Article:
Yet the most fundamental question is whether the people are up to the task of legislating—whether direct democracy promotes good public policy. There are two critical concerns. First, do voters have the capacity to make choices that reflect their interests—or, more charitably, their understanding of the public interest? Despite poll data showing that voters lack detailed knowledge of government, politics, and policy, Matsusaka claims that they do. Relying on decades of political science research on voting, he argues that voters make up for their lack of knowledge by relying on information shortcuts that enable them to make rational voting choices. Moreover, lodging policy choices in the institutions of representative government does not reduce reliance on such shortcuts. Representatives and chief executives, confronted with overwhelming numbers of bills, must likewise look to colleagues, experts, and interest groups in making their policy decisions.
Second, even if voters understand their interests, can they be trusted to be fiscally responsible? Or will they engage in excessive spending, voting themselves benefits without imposing the taxes necessary to fund those benefits? According to Matsusaka, the answer to these questions is reassuring. Over the past half century initiative states have generally spent less than non-initiative states, and they have had slightly lower tax revenues. Moreover, in jurisdictions both within the United States and beyond its borders, requirements of mandatory referendums for new spending reduce spending, and requirements of mandatory referendums for debt reduce borrowing. If anything, voters tend to be more fiscally conservative than their legislative counterparts.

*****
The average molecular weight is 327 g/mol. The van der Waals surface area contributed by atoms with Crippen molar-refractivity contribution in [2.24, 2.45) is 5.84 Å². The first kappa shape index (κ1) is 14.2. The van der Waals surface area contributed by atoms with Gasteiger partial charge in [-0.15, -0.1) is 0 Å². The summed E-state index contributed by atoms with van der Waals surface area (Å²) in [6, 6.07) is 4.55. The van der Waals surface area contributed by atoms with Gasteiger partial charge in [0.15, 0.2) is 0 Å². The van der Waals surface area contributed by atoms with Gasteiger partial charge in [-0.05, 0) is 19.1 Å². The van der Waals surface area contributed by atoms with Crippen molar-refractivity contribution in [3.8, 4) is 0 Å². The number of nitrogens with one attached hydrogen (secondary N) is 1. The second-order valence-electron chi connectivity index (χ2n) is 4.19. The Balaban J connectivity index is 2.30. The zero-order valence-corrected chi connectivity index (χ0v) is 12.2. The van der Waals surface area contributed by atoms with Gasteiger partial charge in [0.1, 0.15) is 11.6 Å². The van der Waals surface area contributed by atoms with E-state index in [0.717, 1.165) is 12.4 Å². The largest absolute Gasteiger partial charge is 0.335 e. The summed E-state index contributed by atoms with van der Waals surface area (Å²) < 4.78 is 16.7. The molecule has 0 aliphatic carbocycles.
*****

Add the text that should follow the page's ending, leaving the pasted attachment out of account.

Matsusaka’s volume does not address all the interesting questions about direct democracy. For example, although citizens may be able to vote rationally on the ballot propositions placed before them, they typically have no role in framing the issues on which they vote. Issue entrepreneurs can influence the political agenda by determining what issues come before the voters, and they may frame those issues in ways that are misleading. Indeed, Matsusaka attributes some of the difficulties associated with Brexit to the way in which the question was presented to voters. Nonetheless, there is certainly something attractive about allowing citizens to vote on the fundamental issues affecting their lives, and Let the People Decide makes clear with careful argument and a plethora of data that this is a viable option. It is a significant and valuable contribution.